Cheap Gas: How Come Costco & Walmart Have Such Low Prices on Gas?

Citrus Heights, California, USA - Jun 28, 2013: Vehicles waiting in multiple lines for the gasoline at Costco, members only, gas station.
slobo / Getty Images

President Joe Biden’s decision to release part of the nation’s strategic oil reserves should lead to lower gasoline prices across the country, but it might take a couple of weeks to do so. In the meantime, if you’re scouting cheap gas ahead of the Thanksgiving holiday weekend, you might want to get a membership to Costco, BJ’s Wholesale Club or Walmart-owned Sam’s Club.

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The warehouse clubs offer the best prices at the pump right now, and it’s not even close. So how is that possible?

Simple: Warehouse clubs have the volume and financial prowess to sell gas at rock-bottom prices (and razor-thin margins) as a way of luring customers in to buy other merchandise.

Costco typically sells gas at 20 cents below the market average, CNN reported, citing input from Tom Kloza, the global head of energy analysis at IHS Markit’s Oil Price Information Service. BJ’s sells it at about 10 cents below average.

That can add up to big savings in a market where gas prices are averaging around $3.42 a gallon, and are up more than 60% from a year ago. Prices have risen so high so fast that the Biden administration has called for an investigation into whether the oil and gas industry has illegally hiked prices at the pump.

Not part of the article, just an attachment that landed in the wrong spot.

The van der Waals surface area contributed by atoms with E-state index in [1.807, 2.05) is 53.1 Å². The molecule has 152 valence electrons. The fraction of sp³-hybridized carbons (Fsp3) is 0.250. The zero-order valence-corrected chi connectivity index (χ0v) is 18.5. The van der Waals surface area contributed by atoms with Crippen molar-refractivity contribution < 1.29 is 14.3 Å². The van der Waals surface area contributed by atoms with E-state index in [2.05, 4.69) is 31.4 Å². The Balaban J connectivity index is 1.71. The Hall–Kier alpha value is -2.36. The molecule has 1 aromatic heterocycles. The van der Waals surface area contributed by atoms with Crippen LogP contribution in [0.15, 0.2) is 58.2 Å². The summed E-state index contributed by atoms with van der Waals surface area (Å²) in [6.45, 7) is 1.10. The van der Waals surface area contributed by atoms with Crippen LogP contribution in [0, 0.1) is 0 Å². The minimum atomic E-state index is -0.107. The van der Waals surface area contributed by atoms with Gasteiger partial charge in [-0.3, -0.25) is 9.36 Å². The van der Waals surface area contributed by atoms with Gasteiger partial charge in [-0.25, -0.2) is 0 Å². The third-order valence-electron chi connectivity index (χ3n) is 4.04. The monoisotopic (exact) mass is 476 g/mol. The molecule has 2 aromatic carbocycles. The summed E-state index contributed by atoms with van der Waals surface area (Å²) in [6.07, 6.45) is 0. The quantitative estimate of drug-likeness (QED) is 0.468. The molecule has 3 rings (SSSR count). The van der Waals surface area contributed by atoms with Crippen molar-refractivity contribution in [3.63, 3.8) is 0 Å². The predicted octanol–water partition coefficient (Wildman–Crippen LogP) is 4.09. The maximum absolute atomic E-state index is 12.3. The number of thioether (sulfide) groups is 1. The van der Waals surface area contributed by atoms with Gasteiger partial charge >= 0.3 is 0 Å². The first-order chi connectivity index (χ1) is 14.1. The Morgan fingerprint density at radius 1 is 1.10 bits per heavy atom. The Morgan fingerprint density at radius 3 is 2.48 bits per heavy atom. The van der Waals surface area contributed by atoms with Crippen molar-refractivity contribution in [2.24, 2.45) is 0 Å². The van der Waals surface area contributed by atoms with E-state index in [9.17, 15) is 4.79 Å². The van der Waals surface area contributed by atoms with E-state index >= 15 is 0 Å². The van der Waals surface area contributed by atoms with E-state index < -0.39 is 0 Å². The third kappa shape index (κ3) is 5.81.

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Meanwhile, as GOBankingRates reported, the Department of Energy will make 50 million barrels of oil reserves available to lower prices and bring supply closer to demand. Some consumers will feel the price impact immediately, but most will have to wait two weeks or so before gas stations nationwide will have enough fuel to lower prices.

Most gas stations are independently owned, meaning they aren’t big enough to order huge volumes at discounts the way wholesale clubs like Costco, BJ’s and Sam’s Club can. The wholesale clubs aren’t making much profit off of gas. But they are betting that consumers will seek out their low gas prices, then enter their stores and spend money on other things.

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That’s a pretty good bet when gas prices are as high as they are now.

“People are seeking out the clubs because of the gas,” Michael Baker, retail analyst at D.A. Davidson, told CNN. “It’s U.S. consumers’ nature to go out of their way for lower gas prices.”

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About the Author

Vance Cariaga is a London-based writer, editor and journalist who previously held staff positions at Investor’s Business Daily, The Charlotte Business Journal and The Charlotte Observer. His work also appeared in Charlotte Magazine, Street & Smith’s Sports Business Journal and Business North Carolina magazine. He holds a B.A. in English from Appalachian State University and studied journalism at the University of South Carolina. His reporting earned awards from the North Carolina Press Association, the Green Eyeshade Awards and AlterNet. In addition to journalism, he has worked in banking, accounting and restaurant management. A native of North Carolina who also writes fiction, Vance’s short story, “Saint Christopher,” placed second in the 2019 Writer’s Digest Short Short Story Competition. Two of his short stories appear in With One Eye on the Cows, an anthology published by Ad Hoc Fiction in 2019. His debut novel, Voodoo Hideaway, was published in 2021 by Atmosphere Press.

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